Tuesday, July 05, 2011

Petites machines à images.

Petites machines à images. Photographs by Laurent Millet. Text by Francois Seigneur. Filigranes Editions, 2008. 96 pp., 50 duotone photos, 30,5 x 24cm. Images from photo-eye.

A truly magical monograph by the French artist and photographer Laurent Miller.

Book description:

"This monograph is a collection of small buildings from crops poaching fun items without qualities, pieces of cardboard decorated with materials pétaradantes, son of rusty iron, and sometimes surfaces s'agrémentent paperwork, plans, diagrams hermetic supposed to inform their design.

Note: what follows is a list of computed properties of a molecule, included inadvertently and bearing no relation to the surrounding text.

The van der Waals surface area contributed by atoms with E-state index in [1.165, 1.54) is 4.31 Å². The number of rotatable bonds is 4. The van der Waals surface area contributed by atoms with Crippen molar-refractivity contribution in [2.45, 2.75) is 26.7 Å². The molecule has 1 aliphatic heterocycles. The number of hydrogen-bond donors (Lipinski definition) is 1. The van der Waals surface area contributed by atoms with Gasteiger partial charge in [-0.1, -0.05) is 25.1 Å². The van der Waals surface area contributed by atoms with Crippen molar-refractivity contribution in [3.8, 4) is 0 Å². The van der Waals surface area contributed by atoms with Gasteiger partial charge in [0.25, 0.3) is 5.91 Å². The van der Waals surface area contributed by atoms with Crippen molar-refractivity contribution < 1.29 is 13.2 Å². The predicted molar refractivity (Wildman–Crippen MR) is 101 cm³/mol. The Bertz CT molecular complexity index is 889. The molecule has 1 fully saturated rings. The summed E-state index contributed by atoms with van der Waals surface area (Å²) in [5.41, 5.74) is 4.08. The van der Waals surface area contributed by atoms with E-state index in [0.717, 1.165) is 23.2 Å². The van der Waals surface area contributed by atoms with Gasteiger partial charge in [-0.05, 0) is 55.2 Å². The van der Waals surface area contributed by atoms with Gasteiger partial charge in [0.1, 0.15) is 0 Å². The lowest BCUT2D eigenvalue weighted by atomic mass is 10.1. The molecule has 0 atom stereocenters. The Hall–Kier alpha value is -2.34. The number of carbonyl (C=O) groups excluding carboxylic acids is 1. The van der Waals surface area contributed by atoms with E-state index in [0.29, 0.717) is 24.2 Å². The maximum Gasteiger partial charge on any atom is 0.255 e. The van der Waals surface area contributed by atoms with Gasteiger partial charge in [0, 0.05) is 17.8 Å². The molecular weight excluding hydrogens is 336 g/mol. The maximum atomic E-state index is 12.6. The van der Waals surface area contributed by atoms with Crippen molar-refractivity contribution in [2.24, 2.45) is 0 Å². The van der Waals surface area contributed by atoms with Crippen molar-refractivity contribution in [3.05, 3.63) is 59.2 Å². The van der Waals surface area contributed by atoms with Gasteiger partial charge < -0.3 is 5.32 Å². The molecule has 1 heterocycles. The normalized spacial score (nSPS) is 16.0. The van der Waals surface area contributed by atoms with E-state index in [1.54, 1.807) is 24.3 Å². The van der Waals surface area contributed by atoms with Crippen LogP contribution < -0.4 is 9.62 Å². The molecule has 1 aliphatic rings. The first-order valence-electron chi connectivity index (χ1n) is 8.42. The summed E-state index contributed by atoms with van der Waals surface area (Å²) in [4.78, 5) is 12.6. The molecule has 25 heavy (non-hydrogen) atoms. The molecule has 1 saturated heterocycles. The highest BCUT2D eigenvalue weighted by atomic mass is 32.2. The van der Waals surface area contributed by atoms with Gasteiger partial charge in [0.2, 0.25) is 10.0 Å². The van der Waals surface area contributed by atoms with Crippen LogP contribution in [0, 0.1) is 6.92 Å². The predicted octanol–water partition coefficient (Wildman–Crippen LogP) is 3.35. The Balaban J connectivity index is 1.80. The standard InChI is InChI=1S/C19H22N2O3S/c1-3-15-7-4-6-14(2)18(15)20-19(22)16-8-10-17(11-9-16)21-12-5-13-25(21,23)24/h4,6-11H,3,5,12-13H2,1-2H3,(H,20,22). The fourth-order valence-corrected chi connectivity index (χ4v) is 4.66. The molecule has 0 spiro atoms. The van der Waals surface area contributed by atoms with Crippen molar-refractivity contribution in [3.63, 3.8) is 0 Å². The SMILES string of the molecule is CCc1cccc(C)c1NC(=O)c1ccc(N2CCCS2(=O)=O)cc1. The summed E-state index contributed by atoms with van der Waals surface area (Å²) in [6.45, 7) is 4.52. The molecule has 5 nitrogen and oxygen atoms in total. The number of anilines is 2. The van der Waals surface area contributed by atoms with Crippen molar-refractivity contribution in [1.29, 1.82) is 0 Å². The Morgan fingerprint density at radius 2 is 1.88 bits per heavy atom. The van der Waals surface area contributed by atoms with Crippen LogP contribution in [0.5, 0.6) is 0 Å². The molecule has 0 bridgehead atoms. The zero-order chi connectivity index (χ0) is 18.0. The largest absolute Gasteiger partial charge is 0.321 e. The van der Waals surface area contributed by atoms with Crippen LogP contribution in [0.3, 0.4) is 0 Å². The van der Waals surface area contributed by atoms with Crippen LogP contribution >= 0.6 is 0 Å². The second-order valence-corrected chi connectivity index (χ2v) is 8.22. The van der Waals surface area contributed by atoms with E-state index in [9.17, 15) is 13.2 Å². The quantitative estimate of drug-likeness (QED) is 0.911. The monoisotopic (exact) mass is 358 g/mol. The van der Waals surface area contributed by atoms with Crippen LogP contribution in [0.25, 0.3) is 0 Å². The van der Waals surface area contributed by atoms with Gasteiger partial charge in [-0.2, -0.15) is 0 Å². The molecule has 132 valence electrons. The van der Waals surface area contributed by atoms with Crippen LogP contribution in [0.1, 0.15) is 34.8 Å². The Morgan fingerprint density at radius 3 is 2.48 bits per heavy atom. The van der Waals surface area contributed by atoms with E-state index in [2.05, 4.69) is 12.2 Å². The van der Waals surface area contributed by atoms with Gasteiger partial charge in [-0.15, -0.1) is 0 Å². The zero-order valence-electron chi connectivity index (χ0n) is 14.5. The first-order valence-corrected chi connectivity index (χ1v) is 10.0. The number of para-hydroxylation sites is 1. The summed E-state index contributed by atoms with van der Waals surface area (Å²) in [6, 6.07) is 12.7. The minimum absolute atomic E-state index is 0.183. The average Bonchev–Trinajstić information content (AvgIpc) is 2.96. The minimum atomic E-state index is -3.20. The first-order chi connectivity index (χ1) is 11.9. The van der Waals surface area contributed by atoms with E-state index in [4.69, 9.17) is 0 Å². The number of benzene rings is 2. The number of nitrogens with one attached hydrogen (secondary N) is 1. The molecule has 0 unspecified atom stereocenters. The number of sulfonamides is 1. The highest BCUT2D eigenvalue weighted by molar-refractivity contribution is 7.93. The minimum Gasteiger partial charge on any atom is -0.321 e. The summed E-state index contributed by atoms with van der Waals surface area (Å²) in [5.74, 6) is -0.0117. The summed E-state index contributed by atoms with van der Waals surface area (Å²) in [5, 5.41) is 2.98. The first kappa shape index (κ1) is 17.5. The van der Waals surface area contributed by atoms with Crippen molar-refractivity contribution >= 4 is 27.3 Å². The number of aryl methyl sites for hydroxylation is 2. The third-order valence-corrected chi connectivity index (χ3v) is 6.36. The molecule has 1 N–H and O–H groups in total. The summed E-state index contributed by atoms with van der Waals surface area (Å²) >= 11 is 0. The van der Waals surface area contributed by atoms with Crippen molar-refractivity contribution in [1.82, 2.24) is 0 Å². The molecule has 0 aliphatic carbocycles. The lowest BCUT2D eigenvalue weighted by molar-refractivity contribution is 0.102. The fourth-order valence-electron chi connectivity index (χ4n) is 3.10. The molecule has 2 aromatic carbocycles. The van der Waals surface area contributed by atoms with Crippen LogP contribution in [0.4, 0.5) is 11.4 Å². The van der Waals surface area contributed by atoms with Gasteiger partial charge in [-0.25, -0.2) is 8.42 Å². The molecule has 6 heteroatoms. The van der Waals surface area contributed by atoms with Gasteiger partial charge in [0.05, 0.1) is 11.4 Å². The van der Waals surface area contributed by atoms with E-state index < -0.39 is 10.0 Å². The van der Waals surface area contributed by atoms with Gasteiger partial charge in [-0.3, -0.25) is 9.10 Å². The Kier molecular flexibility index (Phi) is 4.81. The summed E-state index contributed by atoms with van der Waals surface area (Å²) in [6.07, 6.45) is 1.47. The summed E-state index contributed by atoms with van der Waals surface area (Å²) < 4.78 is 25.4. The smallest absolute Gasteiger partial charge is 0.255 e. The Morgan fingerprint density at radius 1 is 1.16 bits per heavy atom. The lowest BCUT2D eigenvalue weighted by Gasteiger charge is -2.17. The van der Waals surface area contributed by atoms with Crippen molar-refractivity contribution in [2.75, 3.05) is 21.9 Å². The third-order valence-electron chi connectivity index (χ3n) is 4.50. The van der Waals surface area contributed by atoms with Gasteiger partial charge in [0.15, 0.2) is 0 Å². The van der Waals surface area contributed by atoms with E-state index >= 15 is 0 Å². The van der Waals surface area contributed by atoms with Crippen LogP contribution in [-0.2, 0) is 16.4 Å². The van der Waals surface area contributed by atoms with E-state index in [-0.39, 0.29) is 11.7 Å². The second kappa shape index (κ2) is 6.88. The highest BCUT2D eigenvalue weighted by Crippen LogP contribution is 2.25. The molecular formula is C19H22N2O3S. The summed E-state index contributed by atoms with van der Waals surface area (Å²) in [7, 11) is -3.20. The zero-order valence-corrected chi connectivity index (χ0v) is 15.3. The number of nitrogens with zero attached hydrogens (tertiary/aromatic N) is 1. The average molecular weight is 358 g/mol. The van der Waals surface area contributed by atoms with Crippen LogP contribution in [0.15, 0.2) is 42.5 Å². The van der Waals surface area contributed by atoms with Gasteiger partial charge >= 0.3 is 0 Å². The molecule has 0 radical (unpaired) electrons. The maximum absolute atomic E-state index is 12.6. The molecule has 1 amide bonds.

The horizon of a flat Wednesday and said the oil leak and thwarts a notion of perspective too ingrained in our plastic stereotypes. Laurent Millet reinvents in his compositions, the status of landscape or scenery or subject, but both simultaneously.

Cultivating the art of calotype*, breaking up photography, using complex blends of negative practice is between staging and photos are not posed. Laurent Millet lived in landscapes where water, earth and the sky merge on the banks of the Gironde estuary where he made his territory."

View a video of the entire book here.

* The calotype is a photographic process invented by William Henry Fox Talbot in 1841. It provides a direct negative paper and thus be able to reproduce positive images by simply drawing contact.

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